Written and illustrated by Youme Landowne
Cinco Puntos, 2004, 28 pp, ISBN: 0-938317-84-9
This true story is set in an orphanage in Port-Au-Prince, Haiti called Lafanmi Sélavi. The orphanage was opened in 1986 by a priest, Jean-Bertand Aristide, who later became president of Haiti. The picture book opens with a glimpse of the political violence that leaves a Haitian child homeless. “Not so long ago and not so far away, people with guns could take a family, burn a house and disappear, leaving a small child alone in the world.” Sélavi, whose name means “that is life,” roams the streets looking for food, shelter, and a family. He finds refuge near a local marketplace where he meets Tifré, Toussaint, Jenti, Espri, Yvette, and other children whose lives have also been affected by poverty, loss, and violence. These children become family to one another and other homeless children in Port-Au- Prince. Together, they help each other survive.
Although these small children experience homelessness and poverty, Landowne shows that children can be heroes and are able to solve their own problems. “I wanted to tell a story of a group of heroes…. Our country often focuses on the individual as a hero, but I was seeking a story with collective heroes, where the hero did not succeed on her or his own but in collaboration with others. The Haitian street children perfectly embody this idea” (www.netaid.org). The idea of collective heroes is effectively conveyed as the six homeless children form an allegiance and become a family committed to each other’s well being. They rise “early to look for work washing cars, carrying water, cleaning clothes, asking people for money or food,” and at the end of every day, they each come “home with something to share” so that there is food for everyone.
In addition to themes of unity and child heroes, other issues embedded in this book are hard work and ingenuity, values that strongly reflect the Haitian culture. It is quite common for children in Haiti to perform the kinds of daily chores mentioned even if they are not homeless. Landowne captures the resourcefulness of the Haitian people by showing how the children use a banyan tree as their home. This book also shows the benefits gained when adults support the efforts of children. After Sélavi and his friends are banned from their tree house by cruel officials, Sélavi seeks help from a church. He doesn’t just want help for himself, but seeks a place of refuge for himself and other homeless children. The church decides to be a “mighty river” and “build a house where street children who looked out for one another could live in safety, eat well, and even go to school.” Later, angry people set fire to the building, and the children are homeless again. The children stick together and eventually rebuild their home and establish a radio station where they can reach young people and speak out about their needs.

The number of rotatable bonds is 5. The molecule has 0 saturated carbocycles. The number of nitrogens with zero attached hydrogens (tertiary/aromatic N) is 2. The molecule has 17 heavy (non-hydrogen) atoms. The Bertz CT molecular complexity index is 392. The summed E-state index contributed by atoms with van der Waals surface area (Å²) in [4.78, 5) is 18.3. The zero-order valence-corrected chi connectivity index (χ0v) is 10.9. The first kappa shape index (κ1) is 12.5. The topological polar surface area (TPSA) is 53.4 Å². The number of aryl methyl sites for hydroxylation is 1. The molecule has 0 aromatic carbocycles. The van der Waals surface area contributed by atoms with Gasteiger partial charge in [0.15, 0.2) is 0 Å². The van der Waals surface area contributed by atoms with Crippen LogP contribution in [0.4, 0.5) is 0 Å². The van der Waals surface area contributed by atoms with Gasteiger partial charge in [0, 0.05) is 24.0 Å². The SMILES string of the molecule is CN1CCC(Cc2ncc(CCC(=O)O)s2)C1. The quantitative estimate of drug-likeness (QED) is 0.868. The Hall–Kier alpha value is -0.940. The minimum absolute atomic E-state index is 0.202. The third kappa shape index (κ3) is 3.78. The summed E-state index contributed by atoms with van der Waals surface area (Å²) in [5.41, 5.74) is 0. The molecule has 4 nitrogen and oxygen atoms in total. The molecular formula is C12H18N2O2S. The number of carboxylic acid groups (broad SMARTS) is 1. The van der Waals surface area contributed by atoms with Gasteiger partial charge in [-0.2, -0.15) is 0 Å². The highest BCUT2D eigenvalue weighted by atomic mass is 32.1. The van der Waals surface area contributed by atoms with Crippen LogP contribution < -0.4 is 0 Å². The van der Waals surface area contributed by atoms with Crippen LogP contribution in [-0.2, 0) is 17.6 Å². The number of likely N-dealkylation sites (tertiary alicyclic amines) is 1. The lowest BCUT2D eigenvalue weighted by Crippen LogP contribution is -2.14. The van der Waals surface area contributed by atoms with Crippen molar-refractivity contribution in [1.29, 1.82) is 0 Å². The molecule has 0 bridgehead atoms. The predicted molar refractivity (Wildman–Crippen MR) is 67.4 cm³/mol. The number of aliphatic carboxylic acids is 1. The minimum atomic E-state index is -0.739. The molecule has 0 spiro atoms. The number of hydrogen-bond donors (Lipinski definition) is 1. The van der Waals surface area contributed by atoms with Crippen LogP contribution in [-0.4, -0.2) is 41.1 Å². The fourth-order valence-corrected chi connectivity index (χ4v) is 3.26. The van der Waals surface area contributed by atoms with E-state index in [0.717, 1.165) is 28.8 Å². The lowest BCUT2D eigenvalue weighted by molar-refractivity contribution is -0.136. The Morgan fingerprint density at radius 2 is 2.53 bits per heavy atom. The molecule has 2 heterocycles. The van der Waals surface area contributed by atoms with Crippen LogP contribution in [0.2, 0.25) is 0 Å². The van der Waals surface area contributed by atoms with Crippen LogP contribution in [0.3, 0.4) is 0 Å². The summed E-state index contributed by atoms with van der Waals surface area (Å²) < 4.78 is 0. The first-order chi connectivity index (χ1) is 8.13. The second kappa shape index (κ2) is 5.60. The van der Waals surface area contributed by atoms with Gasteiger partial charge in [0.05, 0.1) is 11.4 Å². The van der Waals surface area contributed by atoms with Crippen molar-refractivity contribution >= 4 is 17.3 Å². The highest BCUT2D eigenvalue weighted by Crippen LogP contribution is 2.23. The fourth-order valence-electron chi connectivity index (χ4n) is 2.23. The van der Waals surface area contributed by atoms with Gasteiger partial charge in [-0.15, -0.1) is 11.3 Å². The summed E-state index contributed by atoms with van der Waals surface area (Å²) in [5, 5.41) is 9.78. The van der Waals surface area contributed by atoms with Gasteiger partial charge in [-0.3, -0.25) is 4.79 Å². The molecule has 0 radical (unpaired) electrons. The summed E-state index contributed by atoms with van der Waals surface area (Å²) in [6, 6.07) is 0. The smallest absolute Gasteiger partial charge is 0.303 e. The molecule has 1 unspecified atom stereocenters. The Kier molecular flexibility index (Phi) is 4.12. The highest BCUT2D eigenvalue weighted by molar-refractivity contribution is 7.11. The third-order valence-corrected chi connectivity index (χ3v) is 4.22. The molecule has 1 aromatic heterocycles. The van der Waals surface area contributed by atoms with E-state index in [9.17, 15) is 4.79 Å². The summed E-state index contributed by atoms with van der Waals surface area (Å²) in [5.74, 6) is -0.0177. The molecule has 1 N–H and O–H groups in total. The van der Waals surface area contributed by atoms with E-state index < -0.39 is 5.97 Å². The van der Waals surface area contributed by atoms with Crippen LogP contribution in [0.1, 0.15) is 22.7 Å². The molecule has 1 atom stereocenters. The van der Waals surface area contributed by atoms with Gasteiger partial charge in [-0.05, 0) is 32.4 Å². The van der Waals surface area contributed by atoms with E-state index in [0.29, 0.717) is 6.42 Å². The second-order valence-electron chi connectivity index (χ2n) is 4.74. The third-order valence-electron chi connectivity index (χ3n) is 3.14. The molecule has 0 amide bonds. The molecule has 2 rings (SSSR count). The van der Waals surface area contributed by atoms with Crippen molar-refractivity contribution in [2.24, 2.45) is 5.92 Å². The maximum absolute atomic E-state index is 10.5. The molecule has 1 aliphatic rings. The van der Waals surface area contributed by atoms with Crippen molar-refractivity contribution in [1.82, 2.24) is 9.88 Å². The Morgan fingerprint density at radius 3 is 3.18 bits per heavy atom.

Landowne traveled to Port-au-Prince in 1997 and was invited to stay at the shelter described in the book. The illustrations capture life at the orphanage, as she recalls it, “festooned with colorful drawings of kids braiding hair, climbing tall banyan trees, and jump-roping” (netaid.org). Through the use of soft watercolors, she creates carefully sequenced illustrations, varied in scale and tone, to help tell the story. Photographs and lengthy endnotes from Landowne and Haitian-American author Edwidge Danticat provide valuable background and historical information. For older readers, adult writer Edwidge Danticat contributes a powerful essay about her own Haitian childhood, her country’s proud history, and its desperate upheaval.
This book is a culturally authentic piece of literature that offers children “a realistic view of children whose lives are sometimes disconcerting” (Wysocki, 2007). It is filled with moral concepts and messages for readers, another aspect of the Haitian culture. Most of the stories shared in Haiti are told to teach strong morals or life lessons. A companion to this book is A Taste of Salt: A Story of Modern Haiti by Frances Temple (1992). This novel is told from the perspective of an adolescent orphan who lived at the orphanage.
Landowne wrote this book to bring an understanding about Haiti and inspire others to do what they can to help (www.netaid.org). Her work serves as a voice for the homeless children in Haiti and provides other children around the world with a realistic view of life in Port-au-Prince, Haiti. The book is included in the 2005 ALA Notable Children’s Book List and the Texas Bluebonnet Award Master List.
Artist combines love of Haiti with lesson for all. Retrieved May 5, 2007, from http://www.netaid.org/inspiration/network-stories/youme_landowne.html
Wysocki, B.S. & Belden, C.J. [Review of the book Sélavi]. School Library Journal, American Library Association. Retrieved May 5, 2007, from http://www.amazon.com/gp/product/product-description/0938317954/sr=8-1/qid=11783889
Cheryl Canada, The Ohio State University-Mansfield, Mansfield, OH